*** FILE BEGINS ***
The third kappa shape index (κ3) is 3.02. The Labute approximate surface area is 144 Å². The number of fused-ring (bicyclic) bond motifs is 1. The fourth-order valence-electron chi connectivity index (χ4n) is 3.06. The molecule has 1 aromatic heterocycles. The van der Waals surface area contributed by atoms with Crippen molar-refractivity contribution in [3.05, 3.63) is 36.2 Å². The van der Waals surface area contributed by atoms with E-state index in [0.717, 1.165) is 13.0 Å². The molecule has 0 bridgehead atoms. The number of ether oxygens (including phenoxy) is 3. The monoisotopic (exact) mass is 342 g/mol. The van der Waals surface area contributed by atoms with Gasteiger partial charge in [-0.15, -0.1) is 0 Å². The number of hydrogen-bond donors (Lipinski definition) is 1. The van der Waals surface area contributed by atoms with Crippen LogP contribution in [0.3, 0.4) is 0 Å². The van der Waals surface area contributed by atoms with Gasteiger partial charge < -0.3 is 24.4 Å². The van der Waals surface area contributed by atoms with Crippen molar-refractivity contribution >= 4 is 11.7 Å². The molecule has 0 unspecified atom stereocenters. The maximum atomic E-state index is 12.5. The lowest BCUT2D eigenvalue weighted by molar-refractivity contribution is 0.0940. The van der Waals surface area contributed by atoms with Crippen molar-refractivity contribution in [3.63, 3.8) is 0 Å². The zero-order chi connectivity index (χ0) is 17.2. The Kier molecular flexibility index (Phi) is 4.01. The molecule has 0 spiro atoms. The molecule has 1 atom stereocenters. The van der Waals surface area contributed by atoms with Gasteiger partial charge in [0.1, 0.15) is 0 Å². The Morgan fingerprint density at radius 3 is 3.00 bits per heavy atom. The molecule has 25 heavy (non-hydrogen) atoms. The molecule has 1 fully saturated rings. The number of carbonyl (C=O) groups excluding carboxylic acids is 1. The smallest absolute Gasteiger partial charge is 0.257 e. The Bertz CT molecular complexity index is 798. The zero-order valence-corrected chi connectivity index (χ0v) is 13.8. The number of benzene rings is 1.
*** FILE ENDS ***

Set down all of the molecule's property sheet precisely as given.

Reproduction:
The third kappa shape index (κ3) is 3.02. The Labute approximate surface area is 144 Å². The number of fused-ring (bicyclic) bond motifs is 1. The fourth-order valence-electron chi connectivity index (χ4n) is 3.06. The molecule has 1 aromatic heterocycles. The van der Waals surface area contributed by atoms with Crippen molar-refractivity contribution in [3.05, 3.63) is 36.2 Å². The van der Waals surface area contributed by atoms with E-state index in [0.717, 1.165) is 13.0 Å². The molecule has 0 bridgehead atoms. The number of ether oxygens (including phenoxy) is 3. The monoisotopic (exact) mass is 342 g/mol. The van der Waals surface area contributed by atoms with Gasteiger partial charge in [-0.15, -0.1) is 0 Å². The number of hydrogen-bond donors (Lipinski definition) is 1. The van der Waals surface area contributed by atoms with Crippen LogP contribution in [0.3, 0.4) is 0 Å². The van der Waals surface area contributed by atoms with Gasteiger partial charge < -0.3 is 24.4 Å². The van der Waals surface area contributed by atoms with Crippen molar-refractivity contribution >= 4 is 11.7 Å². The molecule has 0 unspecified atom stereocenters. The maximum atomic E-state index is 12.5. The lowest BCUT2D eigenvalue weighted by molar-refractivity contribution is 0.0940. The van der Waals surface area contributed by atoms with Crippen molar-refractivity contribution in [3.63, 3.8) is 0 Å². The zero-order chi connectivity index (χ0) is 17.2. The Kier molecular flexibility index (Phi) is 4.01. The molecule has 0 spiro atoms. The molecule has 1 atom stereocenters. The van der Waals surface area contributed by atoms with Gasteiger partial charge in [0.1, 0.15) is 0 Å². The Morgan fingerprint density at radius 3 is 3.00 bits per heavy atom. The molecule has 25 heavy (non-hydrogen) atoms. The molecule has 1 fully saturated rings. The number of carbonyl (C=O) groups excluding carboxylic acids is 1. The smallest absolute Gasteiger partial charge is 0.257 e. The Bertz CT molecular complexity index is 798. The zero-order valence-corrected chi connectivity index (χ0v) is 13.8. The number of benzene rings is 1.